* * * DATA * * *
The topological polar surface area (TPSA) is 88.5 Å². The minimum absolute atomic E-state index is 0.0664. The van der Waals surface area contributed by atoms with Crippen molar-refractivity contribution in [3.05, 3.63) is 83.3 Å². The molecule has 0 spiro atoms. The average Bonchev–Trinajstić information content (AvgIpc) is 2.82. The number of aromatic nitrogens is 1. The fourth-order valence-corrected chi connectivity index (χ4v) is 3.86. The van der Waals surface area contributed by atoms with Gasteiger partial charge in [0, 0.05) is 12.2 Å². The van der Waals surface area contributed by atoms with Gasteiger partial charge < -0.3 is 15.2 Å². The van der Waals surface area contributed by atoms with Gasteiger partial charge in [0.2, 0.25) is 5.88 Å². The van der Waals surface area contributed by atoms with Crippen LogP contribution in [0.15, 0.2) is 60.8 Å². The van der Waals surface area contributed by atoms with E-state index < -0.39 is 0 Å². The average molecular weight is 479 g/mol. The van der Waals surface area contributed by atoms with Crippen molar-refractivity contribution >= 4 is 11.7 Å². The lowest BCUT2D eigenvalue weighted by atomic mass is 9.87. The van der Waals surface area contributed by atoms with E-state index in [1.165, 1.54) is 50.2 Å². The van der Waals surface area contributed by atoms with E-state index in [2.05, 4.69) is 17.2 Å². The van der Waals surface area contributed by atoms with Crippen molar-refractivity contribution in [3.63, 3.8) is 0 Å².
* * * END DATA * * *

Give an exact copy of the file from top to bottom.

The topological polar surface area (TPSA) is 88.5 Å². The minimum absolute atomic E-state index is 0.0664. The van der Waals surface area contributed by atoms with Crippen molar-refractivity contribution in [3.05, 3.63) is 83.3 Å². The molecule has 0 spiro atoms. The average Bonchev–Trinajstić information content (AvgIpc) is 2.82. The number of aromatic nitrogens is 1. The fourth-order valence-corrected chi connectivity index (χ4v) is 3.86. The van der Waals surface area contributed by atoms with Gasteiger partial charge in [0, 0.05) is 12.2 Å². The van der Waals surface area contributed by atoms with Gasteiger partial charge < -0.3 is 15.2 Å². The van der Waals surface area contributed by atoms with Gasteiger partial charge in [0.2, 0.25) is 5.88 Å². The van der Waals surface area contributed by atoms with Crippen LogP contribution in [0.15, 0.2) is 60.8 Å². The van der Waals surface area contributed by atoms with E-state index < -0.39 is 0 Å². The average molecular weight is 479 g/mol. The van der Waals surface area contributed by atoms with Crippen molar-refractivity contribution >= 4 is 11.7 Å². The lowest BCUT2D eigenvalue weighted by atomic mass is 9.87. The van der Waals surface area contributed by atoms with E-state index in [1.165, 1.54) is 50.2 Å². The van der Waals surface area contributed by atoms with E-state index in [2.05, 4.69) is 17.2 Å². The van der Waals surface area contributed by atoms with Crippen molar-refractivity contribution in [3.63, 3.8) is 0 Å².